Segment from Rinse and Repeat

Knowledge in the Time of Cholera

Owen Whooley tells BackStory about the bad science that prompted New York City’s first major clean-up campaign — and why the clean-up helped stamp out cholera anyway.

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PETER: Well, today on the show, we have for you an hour we’re calling “Rinse and Repeat.” We’re going to explore some of the other strange twists and turns American thinking about cleanliness has taken over the course of our history. As always, I, Peter, will be holding down the 18th century.

ED: While I, Ed, will be speaking for the 19th century.

BRIAN: And I, Brian, will be covering the 20th century.

In a little bit, we’re going to look at how it was that Americans started washing up in the first place. But first, we’re going to step back from personal cleanliness and take a look at cleanliness on the broader social level.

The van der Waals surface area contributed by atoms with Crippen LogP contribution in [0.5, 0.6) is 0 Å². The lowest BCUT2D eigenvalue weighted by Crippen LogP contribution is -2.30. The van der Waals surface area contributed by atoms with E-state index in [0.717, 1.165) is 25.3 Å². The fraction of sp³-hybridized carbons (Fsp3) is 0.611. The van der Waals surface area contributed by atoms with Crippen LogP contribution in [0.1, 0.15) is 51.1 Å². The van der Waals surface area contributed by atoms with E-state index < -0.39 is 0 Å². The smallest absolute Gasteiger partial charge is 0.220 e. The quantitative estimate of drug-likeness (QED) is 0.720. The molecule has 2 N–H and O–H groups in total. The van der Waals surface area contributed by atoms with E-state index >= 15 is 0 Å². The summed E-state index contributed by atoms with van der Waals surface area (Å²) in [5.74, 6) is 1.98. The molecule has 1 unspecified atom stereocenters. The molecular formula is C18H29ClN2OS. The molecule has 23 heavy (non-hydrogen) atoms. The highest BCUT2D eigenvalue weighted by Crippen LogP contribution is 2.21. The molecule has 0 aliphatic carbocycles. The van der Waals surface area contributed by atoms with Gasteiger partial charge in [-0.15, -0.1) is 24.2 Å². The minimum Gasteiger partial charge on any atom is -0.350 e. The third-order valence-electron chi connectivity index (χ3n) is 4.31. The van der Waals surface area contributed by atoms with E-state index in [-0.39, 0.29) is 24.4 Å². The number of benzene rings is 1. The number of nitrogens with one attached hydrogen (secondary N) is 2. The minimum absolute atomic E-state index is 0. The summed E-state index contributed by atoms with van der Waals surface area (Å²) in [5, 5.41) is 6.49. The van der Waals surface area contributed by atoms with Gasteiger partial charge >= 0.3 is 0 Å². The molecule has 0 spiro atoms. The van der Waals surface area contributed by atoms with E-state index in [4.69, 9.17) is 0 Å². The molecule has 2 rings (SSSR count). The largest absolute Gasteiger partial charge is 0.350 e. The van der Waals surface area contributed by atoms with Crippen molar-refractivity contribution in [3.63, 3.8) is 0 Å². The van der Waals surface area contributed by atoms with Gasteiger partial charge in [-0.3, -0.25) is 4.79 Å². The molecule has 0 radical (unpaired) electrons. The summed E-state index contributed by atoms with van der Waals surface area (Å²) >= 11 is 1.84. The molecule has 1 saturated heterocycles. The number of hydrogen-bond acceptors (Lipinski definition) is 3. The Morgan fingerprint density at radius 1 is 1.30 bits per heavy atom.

ED: This next story takes place in the 1860s. It was then that people were starting to think about urban sanitation in ways that seem familiar to us today. But they were doing so for reasons that would strike us as completely alien.

PETER: February, 1866, residents of New York City received some terrible news. Cholera was showing up in several European cities. Now the upshot was clear. It would only be a matter of months before the disease made landfall in New York.

ED: And it wouldn’t be the first time. In the 1830s and 1840s, New York had suffered through two other cholera epidemics. More than 15,000 people had died, some in a matter of hours, and all in the ways that would leave a profound impression on survivors.

Victims were stricken with endless diarrhea, bluish skin, and voices that were reduced to dry, ghostly wails.

PETER: The official response to these epidemics had been meager, to say the least, which was to be expected. After all, the prevailing understanding of cholera at the time was that it particularly afflicted the disorderly, even morally dubious segments of the population.